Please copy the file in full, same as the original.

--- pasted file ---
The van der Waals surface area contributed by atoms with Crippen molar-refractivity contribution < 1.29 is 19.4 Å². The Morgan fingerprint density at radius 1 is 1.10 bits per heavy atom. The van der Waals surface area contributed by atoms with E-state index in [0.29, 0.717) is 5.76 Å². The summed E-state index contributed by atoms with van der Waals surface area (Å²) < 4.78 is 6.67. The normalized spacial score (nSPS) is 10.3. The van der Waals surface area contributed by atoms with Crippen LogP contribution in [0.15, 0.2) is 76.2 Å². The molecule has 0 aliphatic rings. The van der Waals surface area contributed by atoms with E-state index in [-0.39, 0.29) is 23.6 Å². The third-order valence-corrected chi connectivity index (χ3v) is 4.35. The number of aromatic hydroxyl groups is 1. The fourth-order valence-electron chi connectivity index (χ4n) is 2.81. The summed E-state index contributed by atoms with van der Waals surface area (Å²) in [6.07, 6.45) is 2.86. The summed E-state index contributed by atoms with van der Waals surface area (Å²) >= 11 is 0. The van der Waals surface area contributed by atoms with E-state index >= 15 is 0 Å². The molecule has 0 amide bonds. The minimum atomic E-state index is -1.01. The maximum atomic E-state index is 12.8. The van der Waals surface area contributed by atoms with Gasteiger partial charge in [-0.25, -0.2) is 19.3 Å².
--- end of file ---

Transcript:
The van der Waals surface area contributed by atoms with Crippen molar-refractivity contribution < 1.29 is 19.4 Å². The Morgan fingerprint density at radius 1 is 1.10 bits per heavy atom. The van der Waals surface area contributed by atoms with E-state index in [0.29, 0.717) is 5.76 Å². The summed E-state index contributed by atoms with van der Waals surface area (Å²) < 4.78 is 6.67. The normalized spacial score (nSPS) is 10.3. The van der Waals surface area contributed by atoms with Crippen LogP contribution in [0.15, 0.2) is 76.2 Å². The molecule has 0 aliphatic rings. The van der Waals surface area contributed by atoms with E-state index in [-0.39, 0.29) is 23.6 Å². The third-order valence-corrected chi connectivity index (χ3v) is 4.35. The number of aromatic hydroxyl groups is 1. The fourth-order valence-electron chi connectivity index (χ4n) is 2.81. The summed E-state index contributed by atoms with van der Waals surface area (Å²) in [6.07, 6.45) is 2.86. The summed E-state index contributed by atoms with van der Waals surface area (Å²) >= 11 is 0. The van der Waals surface area contributed by atoms with E-state index >= 15 is 0 Å². The molecule has 0 amide bonds. The minimum atomic E-state index is -1.01. The maximum atomic E-state index is 12.8. The van der Waals surface area contributed by atoms with Gasteiger partial charge in [-0.25, -0.2) is 19.3 Å².